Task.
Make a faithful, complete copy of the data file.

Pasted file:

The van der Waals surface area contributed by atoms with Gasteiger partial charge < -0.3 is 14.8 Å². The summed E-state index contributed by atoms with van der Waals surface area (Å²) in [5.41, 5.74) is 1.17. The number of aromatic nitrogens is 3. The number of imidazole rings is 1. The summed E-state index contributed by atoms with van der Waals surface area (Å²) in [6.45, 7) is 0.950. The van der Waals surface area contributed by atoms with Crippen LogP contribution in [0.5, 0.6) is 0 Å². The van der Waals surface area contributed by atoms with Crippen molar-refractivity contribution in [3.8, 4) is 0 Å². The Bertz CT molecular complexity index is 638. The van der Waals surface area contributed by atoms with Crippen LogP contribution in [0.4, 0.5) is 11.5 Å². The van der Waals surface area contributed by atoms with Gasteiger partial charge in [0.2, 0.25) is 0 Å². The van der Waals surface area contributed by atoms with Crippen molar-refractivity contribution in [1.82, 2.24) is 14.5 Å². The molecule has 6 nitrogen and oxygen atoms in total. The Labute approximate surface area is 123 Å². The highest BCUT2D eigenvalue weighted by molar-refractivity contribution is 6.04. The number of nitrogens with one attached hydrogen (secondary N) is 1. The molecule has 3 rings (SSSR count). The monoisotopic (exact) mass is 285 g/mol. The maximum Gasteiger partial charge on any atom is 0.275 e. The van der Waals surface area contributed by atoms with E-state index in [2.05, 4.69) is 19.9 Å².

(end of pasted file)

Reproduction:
The van der Waals surface area contributed by atoms with Gasteiger partial charge < -0.3 is 14.8 Å². The summed E-state index contributed by atoms with van der Waals surface area (Å²) in [5.41, 5.74) is 1.17. The number of aromatic nitrogens is 3. The number of imidazole rings is 1. The summed E-state index contributed by atoms with van der Waals surface area (Å²) in [6.45, 7) is 0.950. The van der Waals surface area contributed by atoms with Crippen LogP contribution in [0.5, 0.6) is 0 Å². The van der Waals surface area contributed by atoms with Crippen molar-refractivity contribution in [3.8, 4) is 0 Å². The Bertz CT molecular complexity index is 638. The van der Waals surface area contributed by atoms with Crippen LogP contribution in [0.4, 0.5) is 11.5 Å². The van der Waals surface area contributed by atoms with Gasteiger partial charge in [0.2, 0.25) is 0 Å². The van der Waals surface area contributed by atoms with Crippen molar-refractivity contribution in [1.82, 2.24) is 14.5 Å². The molecule has 6 nitrogen and oxygen atoms in total. The Labute approximate surface area is 123 Å². The highest BCUT2D eigenvalue weighted by molar-refractivity contribution is 6.04. The number of nitrogens with one attached hydrogen (secondary N) is 1. The molecule has 3 rings (SSSR count). The monoisotopic (exact) mass is 285 g/mol. The maximum Gasteiger partial charge on any atom is 0.275 e. The van der Waals surface area contributed by atoms with E-state index in [2.05, 4.69) is 19.9 Å².